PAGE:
Liber Aleph



De Sapientia In Re Sexuali[1]

Consider Love. Here is a Force destructive and corrupting whereby many Men have been lost. Yet without Love Man were not Man. Therefore thine Uncle Richard Wagner made of our Doctrine a musical Fable, wherein we see Amfortas, who yielded himself to Seduction, wounded beyond Healing; Klingsor, who withdraw himself from a like Danger, cast out for ever from the Mountain of Salvation; and Parsifal, who yielded not, able to exercise the true Power of Love, and thereby to perform the Miracle of Redemption. Of this also have I myself written in my Poema called Adonis. It is the same with Food and Drink, with Exercise, with Learning itself; the Problem is ever to bring the Appetite into right Relation with the Will. Thus thou mayst fast or feast; there is no Rule, but that of Balance. And this Doctrine is of general Acceptation among the better Sort of Men; therefore on thee will I rather impress more carefully the other Part of my Wisdom, namely, the Necessity of extending constantly thy Nature to new Mates upon every Plane of Being, so that thou mayst become the perfect Microcosm, an Image without Flaw of all that is.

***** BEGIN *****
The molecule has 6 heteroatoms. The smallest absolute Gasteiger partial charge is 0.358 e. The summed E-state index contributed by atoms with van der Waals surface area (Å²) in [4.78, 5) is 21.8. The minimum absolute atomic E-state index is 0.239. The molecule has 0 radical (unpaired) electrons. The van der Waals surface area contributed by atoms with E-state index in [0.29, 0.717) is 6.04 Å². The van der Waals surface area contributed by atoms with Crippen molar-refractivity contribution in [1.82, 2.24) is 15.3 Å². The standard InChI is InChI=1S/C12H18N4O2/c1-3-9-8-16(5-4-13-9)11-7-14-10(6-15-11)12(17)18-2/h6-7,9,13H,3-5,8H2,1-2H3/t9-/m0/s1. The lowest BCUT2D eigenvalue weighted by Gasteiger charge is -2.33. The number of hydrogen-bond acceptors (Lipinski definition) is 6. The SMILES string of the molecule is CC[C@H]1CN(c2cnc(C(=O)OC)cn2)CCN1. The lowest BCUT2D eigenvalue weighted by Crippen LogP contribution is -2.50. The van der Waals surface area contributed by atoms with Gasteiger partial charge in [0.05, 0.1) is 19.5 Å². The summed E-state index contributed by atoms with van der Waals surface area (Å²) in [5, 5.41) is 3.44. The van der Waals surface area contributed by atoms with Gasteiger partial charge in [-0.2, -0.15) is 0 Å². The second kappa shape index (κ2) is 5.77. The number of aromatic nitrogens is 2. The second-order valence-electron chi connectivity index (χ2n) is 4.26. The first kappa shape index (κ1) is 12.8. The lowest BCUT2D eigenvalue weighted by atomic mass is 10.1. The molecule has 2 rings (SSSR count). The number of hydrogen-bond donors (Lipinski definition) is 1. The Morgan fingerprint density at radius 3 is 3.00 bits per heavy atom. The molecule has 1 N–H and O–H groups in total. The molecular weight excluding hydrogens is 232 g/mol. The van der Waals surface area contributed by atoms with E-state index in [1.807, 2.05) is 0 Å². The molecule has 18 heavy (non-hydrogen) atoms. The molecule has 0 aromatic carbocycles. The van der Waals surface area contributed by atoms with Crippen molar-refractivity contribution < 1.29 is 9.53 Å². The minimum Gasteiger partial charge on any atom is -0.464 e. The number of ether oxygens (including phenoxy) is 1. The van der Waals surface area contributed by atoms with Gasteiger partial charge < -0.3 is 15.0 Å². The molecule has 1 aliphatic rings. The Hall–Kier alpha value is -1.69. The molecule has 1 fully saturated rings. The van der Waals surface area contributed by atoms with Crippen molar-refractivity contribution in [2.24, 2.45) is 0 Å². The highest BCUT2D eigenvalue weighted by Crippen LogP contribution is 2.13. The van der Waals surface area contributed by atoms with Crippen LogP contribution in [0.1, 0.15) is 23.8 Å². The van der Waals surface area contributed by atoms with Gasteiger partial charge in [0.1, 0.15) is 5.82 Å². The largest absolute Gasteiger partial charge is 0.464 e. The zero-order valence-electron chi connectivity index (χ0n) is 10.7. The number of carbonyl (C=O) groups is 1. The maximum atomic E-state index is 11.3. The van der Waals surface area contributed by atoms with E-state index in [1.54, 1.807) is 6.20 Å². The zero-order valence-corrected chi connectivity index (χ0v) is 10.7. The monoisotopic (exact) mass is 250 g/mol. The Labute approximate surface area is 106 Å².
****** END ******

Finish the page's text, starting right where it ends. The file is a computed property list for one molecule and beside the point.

[1] On Wisdom in Sexual Affairs

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